Dr Stefanie Gustafsson, a Senior Lecturer in the School of Management and Co-Director of the Future of Work Research Centre, reflects on her experience involving knowledge exchange activities in her research about the career dynamics and work experiences of paralegals.
About my research
Through this research, I wanted to understand how paralegals experience their work, how they construct their careers, and how that is embedded within wider changes in the legal profession. The number of paralegals in the UK has risen sharply over the last decade and their roles have become increasingly varied and complex. Yet, paralegals are often excluded from traditional legal career trajectories. One of my aims was to contribute to paralegals’ career development and understanding, alongside their sense of meaning at work.
The knowledge exchange activities I did
I engaged stakeholders early in the research process, initially conducting a pilot study with a local law firm; I used the conversations with paralegals and HR staff from that study to shape this project and inform my bid to the ESRC, which was successful.
As part of the project, I put on a knowledge exchange event, From paralegal to partnership? Professions in times of change, that brought together academics with representatives of all the stakeholder groups involved in the research to discuss my findings on the challenges and opportunities for paralegals in the changing context of legal work. The knowledge generated at this event helped refine my data analysis and research findings.
I collected participant drawings on their experiences at work as part of my research, and I entered these into the University’s Images of Research competition. They are now displayed in the public cafe of The Edge building. I also took part in the University’s European Researchers Night event, and did a walk and talk session about this research with members of the public.
Why I included knowledge exchange activities in my research
For me, meaningful research brings together what is academically interesting with what is practically relevant. The process of knowledge exchange gives me a tool to understand what’s important to people outside of academia, and to involve their knowledge, experience and insights in my research.
There was also a requirement from the Economic and Social Research Council (ESRC) funding I applied for, that I should be able to demonstrate the impact of my research and I saw knowledge exchange activities as a route to achieving this. As impact was a part of the bid, my budget included funding for me to undertake these activities.
Law firms are very time-constrained and they wouldn't participate in a research study that they didn't find meaningful to organisational members, and so it was fundamentally important to me to find out what they were interested in and cared about through my pilot study.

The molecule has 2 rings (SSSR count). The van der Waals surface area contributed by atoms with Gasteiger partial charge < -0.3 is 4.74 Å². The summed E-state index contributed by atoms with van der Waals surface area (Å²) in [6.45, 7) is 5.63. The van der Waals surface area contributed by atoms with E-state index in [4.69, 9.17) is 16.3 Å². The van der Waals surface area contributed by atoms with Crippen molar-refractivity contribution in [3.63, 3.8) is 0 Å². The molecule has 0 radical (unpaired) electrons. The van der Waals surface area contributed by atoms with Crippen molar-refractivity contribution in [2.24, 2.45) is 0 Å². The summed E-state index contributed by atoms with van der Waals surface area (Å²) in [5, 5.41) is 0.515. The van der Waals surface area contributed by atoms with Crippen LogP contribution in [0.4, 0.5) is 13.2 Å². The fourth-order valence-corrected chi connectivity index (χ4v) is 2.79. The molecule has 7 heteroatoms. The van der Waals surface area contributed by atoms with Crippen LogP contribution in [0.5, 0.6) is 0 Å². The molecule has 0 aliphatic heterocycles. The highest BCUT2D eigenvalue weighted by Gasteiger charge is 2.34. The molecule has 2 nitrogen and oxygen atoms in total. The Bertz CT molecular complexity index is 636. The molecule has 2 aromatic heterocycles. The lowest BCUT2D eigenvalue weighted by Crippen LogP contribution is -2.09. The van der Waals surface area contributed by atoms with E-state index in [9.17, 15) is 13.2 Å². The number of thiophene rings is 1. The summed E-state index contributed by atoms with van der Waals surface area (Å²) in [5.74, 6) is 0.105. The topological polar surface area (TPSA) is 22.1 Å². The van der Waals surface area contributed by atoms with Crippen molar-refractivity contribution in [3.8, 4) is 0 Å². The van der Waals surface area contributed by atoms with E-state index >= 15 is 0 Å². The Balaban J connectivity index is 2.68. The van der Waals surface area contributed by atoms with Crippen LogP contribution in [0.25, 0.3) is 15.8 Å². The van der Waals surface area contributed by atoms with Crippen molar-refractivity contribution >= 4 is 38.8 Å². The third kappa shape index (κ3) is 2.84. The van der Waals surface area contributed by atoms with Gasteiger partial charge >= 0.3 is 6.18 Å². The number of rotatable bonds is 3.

The benefits of my knowledge exchange activities
The knowledge exchange activities I ran helped me with data analysis and writing up papers. Finding out what is meaningful to participants, and then communicating what I found in the data, and giving them a chance to respond to that, meant I could check the validity of my findings as well as develop more robust and rigorous interpretations of the data.
Bringing academics and practitioners together at the knowledge exchange event has helped my academic career; it created a platform for me to talk about my research. It also led to other opportunities such as organising a sub-plenary at the European Group for Organisations Studies (EGOS) conference.
The event also gave the practitioners a chance to connect with each other and have conversations about their professional lives, what was happening in the industry, and the challenges they faced.
Law firms and legal professionals benefitted from being able to compare their practices with other firms allowing them to reflect on their approach to managing paralegals more broadly.
Another benefit of Knowledge Exchange is that it’s fun!
My tips for other researchers
Look into what support you can get from your department. Our research office provided critical support in organising the event. I also found it helpful to access the social media expertise of the research office in promoting my work to a wider audience. Make sure you build the activities into your research from the outset so that they are resourced.
If you’re putting on an event, consider what timings would best suit the people you want to be there. Mine was a half-day event, in the afternoon, in London, which allowed people from further afield to be able to commit to it without having to stay overnight or take too long out of their busy work schedules.